Earlier today, I have just finished Yoshino Genzaburō’s How Do You Live? I haven’t heard of this 1937 novel until recently when there was a proliferation of the novel in online booksellers. It seems that this renewed interest in the novel was driven by the news of Hayao Miyazaki, of Studio Ghibli and Spirited Away fame, directing an animated film adaptation of the novel. It is set for release either later this year or in 2022. Jumping into the bandwagon, I immediately bought my own copy of the book although I had the feeling that it is a young adult novel. I was not mistaken but I didn’t mind for, in the end, it came of more as a coming-of-age novel. The narrative zeroes in on Junichi Honda, a 1st year (15 years old) junior high school student and was referred to as Copper after his uncle coined it. What made the novel interesting are the philosophical discourses which came in the form of a notebook his uncle (his mother’s brother) has written for him, and eventually given him. These discourses tackled a plethora of subjects such as poverty, bravery, science, and even capitalism. I did enjoy the novel and the friendship between Junichi, Kitami, Uragawa, and Mizutani. I wish the narrative explored more of this facet of the novel (perhaps the movie will provide more). Just like the two novels in this list, the novel reminded me of another literary work. The philosophical intersections somehow reminded me of Jostein Gaarder’s 1991 novel, Sophie’s World.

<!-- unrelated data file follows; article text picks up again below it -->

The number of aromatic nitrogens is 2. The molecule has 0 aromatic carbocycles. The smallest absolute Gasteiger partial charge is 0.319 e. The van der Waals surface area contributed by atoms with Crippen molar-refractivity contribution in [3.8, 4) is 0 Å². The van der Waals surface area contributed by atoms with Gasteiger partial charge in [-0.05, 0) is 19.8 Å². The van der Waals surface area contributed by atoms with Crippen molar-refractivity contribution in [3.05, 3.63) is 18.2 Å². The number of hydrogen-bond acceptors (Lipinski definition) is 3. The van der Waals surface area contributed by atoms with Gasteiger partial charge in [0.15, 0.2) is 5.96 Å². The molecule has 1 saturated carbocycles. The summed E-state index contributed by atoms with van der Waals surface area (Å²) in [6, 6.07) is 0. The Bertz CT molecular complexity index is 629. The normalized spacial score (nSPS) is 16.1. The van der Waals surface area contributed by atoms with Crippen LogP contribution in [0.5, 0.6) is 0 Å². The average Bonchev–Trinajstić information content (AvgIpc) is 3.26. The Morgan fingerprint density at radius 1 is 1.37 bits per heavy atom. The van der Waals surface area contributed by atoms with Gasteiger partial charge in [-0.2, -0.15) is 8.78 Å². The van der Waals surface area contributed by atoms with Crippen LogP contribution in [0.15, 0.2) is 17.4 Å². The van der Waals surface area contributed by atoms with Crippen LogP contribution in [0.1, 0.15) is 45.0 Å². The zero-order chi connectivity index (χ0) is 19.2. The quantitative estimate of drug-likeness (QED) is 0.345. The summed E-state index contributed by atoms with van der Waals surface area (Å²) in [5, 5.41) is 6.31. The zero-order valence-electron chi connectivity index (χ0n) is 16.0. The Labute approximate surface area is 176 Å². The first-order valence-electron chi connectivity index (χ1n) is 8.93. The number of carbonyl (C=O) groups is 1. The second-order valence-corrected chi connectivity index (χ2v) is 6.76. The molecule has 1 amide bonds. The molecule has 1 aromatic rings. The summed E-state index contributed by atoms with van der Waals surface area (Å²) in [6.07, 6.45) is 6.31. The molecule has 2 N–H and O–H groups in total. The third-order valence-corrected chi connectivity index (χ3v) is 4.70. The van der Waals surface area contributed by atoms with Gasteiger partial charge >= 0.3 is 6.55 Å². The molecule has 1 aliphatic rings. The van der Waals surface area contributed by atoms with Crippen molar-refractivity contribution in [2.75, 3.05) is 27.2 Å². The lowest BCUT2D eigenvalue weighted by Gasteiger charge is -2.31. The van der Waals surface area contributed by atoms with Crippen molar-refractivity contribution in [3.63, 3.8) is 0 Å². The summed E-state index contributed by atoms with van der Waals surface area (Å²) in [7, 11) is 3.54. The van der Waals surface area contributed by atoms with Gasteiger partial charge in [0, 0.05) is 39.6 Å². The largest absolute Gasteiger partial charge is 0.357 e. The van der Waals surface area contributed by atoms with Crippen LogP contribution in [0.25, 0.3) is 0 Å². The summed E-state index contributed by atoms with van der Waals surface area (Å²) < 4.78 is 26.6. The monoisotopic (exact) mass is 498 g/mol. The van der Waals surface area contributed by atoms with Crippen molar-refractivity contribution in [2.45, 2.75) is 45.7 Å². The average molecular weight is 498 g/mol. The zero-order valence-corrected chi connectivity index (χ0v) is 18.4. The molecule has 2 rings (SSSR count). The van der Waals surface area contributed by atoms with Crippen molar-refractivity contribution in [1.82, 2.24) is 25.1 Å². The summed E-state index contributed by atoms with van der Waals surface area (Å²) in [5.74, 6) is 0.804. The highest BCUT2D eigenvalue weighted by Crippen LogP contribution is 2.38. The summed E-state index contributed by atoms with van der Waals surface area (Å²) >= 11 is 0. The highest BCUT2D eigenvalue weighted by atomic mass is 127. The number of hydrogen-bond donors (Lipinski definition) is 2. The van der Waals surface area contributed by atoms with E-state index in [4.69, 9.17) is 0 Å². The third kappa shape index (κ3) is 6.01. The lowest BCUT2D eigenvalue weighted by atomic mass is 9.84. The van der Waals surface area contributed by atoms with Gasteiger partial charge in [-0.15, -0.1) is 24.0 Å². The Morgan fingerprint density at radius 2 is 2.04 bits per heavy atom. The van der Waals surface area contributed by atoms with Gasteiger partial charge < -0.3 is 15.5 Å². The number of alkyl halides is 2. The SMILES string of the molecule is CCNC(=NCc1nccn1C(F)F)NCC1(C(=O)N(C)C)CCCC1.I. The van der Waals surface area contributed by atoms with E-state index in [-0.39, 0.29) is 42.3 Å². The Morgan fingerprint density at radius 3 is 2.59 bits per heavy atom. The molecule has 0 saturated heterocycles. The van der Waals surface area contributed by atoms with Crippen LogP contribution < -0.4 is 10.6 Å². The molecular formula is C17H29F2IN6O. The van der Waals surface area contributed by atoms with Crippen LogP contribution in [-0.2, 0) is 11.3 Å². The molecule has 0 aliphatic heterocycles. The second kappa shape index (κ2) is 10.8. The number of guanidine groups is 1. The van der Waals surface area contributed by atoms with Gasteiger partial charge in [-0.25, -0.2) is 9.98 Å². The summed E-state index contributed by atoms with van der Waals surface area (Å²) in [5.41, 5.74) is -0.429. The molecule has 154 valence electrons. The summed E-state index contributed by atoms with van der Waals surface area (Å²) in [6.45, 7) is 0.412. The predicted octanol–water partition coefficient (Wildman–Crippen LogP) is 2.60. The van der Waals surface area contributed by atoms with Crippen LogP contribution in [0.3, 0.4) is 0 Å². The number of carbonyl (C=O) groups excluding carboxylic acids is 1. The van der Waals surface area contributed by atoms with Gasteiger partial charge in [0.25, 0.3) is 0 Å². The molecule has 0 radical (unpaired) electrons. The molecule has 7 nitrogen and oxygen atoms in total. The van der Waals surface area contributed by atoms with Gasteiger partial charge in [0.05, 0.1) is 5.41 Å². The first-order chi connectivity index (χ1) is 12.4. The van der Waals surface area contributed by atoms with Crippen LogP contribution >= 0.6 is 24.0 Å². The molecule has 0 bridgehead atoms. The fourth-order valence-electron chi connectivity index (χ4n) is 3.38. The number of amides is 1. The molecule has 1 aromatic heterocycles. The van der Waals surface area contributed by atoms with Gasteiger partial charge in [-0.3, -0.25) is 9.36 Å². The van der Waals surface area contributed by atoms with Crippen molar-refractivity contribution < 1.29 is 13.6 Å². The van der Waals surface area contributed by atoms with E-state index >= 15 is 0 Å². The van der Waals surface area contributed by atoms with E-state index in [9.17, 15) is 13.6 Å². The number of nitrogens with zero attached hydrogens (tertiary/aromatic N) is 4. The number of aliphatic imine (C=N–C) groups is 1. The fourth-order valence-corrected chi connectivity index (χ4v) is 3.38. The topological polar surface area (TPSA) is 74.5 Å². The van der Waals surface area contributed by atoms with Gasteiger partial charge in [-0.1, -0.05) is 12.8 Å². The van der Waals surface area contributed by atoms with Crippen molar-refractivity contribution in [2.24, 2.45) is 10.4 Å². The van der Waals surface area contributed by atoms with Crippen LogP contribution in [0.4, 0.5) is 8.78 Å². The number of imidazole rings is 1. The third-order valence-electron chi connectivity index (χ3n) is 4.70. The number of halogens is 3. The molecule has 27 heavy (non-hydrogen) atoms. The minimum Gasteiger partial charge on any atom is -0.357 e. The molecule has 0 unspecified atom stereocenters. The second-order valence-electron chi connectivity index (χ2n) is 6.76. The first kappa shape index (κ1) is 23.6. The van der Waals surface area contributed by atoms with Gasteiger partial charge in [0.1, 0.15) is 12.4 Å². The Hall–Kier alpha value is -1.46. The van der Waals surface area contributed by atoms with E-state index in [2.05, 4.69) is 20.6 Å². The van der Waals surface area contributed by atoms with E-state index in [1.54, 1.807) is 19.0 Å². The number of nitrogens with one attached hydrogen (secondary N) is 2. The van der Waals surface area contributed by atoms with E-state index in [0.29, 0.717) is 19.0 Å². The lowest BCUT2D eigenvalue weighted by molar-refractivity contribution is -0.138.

What will you read next?
There are still a lot of Japanese works I want to read but July is slowly coming to a close. Nevertheless, I have decided to extend to cover more grounds. Next on my list is another unfamiliar name who has been making the rounds lately. Does Convenience Store Women ring a bell? Whilst I have a copy of this novel, I am considering Sayaka Murata’s Earthlings as my next read. According to reviews I have come across, they find the novel eccentric and gave them several WTF (excuse the cuss) moments. This only piqued my interest further. After Earthlings, I want to indulge in the work of another Nobel Prize in Literature winner (Japan’s second). To be honest, I have been quite hesitant about Kenzaburō Ōe because he has been a known critique of Haruki Murakami. However, reading The Silent Cry made me appreciate his prose and made me look forward to reading more of his works; I have actually bought two more of his works, including Nip the Buds, Shoot the Kids. Wow, I just learned that Nip the Buds, Shoot the Kids was Ōe’s debut novel. This gives me more reason to look forward to it, apart from the fact that it was his only work listed as part of the 1,001 Books You Must Read Before You Die.
My hands are tied in the coming two weeks with month end closing looming over the horizon. Nevertheless, I am still hoping to read as many pages as I can. Thus concludes another WWW Wednesday update! I hope everyone is having a great midweek! Do keep safe and as always, enjoy reading!